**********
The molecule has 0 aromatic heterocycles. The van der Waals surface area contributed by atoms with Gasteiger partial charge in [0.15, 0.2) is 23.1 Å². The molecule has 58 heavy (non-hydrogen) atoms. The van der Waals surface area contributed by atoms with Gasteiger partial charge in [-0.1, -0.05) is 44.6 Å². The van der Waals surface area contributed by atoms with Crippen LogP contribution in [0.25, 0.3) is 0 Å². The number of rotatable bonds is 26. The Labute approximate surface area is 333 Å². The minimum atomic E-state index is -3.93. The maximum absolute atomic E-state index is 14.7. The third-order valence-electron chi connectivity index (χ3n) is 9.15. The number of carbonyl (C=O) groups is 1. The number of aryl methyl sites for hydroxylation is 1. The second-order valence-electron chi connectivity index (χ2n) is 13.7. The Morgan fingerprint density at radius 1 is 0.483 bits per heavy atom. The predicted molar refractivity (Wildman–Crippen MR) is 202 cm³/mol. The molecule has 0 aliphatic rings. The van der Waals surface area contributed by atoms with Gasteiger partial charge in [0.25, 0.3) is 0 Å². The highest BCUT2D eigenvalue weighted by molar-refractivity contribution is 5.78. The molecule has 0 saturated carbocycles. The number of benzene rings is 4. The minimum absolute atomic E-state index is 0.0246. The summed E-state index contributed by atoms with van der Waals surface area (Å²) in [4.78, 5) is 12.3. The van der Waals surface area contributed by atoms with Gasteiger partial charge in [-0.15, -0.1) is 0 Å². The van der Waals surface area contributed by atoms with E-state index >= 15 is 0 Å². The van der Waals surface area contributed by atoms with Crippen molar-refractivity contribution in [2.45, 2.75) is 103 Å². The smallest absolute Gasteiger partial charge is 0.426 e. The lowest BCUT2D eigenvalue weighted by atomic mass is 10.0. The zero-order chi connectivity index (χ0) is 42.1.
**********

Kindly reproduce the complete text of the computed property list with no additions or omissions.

The molecule has 0 aromatic heterocycles. The van der Waals surface area contributed by atoms with Gasteiger partial charge in [0.15, 0.2) is 23.1 Å². The molecule has 58 heavy (non-hydrogen) atoms. The van der Waals surface area contributed by atoms with Gasteiger partial charge in [-0.1, -0.05) is 44.6 Å². The van der Waals surface area contributed by atoms with Crippen LogP contribution in [0.25, 0.3) is 0 Å². The number of rotatable bonds is 26. The Labute approximate surface area is 333 Å². The minimum atomic E-state index is -3.93. The maximum absolute atomic E-state index is 14.7. The third-order valence-electron chi connectivity index (χ3n) is 9.15. The number of carbonyl (C=O) groups is 1. The number of aryl methyl sites for hydroxylation is 1. The second-order valence-electron chi connectivity index (χ2n) is 13.7. The Morgan fingerprint density at radius 1 is 0.483 bits per heavy atom. The predicted molar refractivity (Wildman–Crippen MR) is 202 cm³/mol. The molecule has 0 aliphatic rings. The van der Waals surface area contributed by atoms with Gasteiger partial charge in [0.25, 0.3) is 0 Å². The highest BCUT2D eigenvalue weighted by molar-refractivity contribution is 5.78. The molecule has 0 saturated carbocycles. The number of benzene rings is 4. The minimum absolute atomic E-state index is 0.0246. The summed E-state index contributed by atoms with van der Waals surface area (Å²) in [4.78, 5) is 12.3. The van der Waals surface area contributed by atoms with Gasteiger partial charge in [-0.15, -0.1) is 0 Å². The van der Waals surface area contributed by atoms with E-state index >= 15 is 0 Å². The van der Waals surface area contributed by atoms with Crippen molar-refractivity contribution in [2.45, 2.75) is 103 Å². The smallest absolute Gasteiger partial charge is 0.426 e. The lowest BCUT2D eigenvalue weighted by atomic mass is 10.0. The zero-order chi connectivity index (χ0) is 42.1.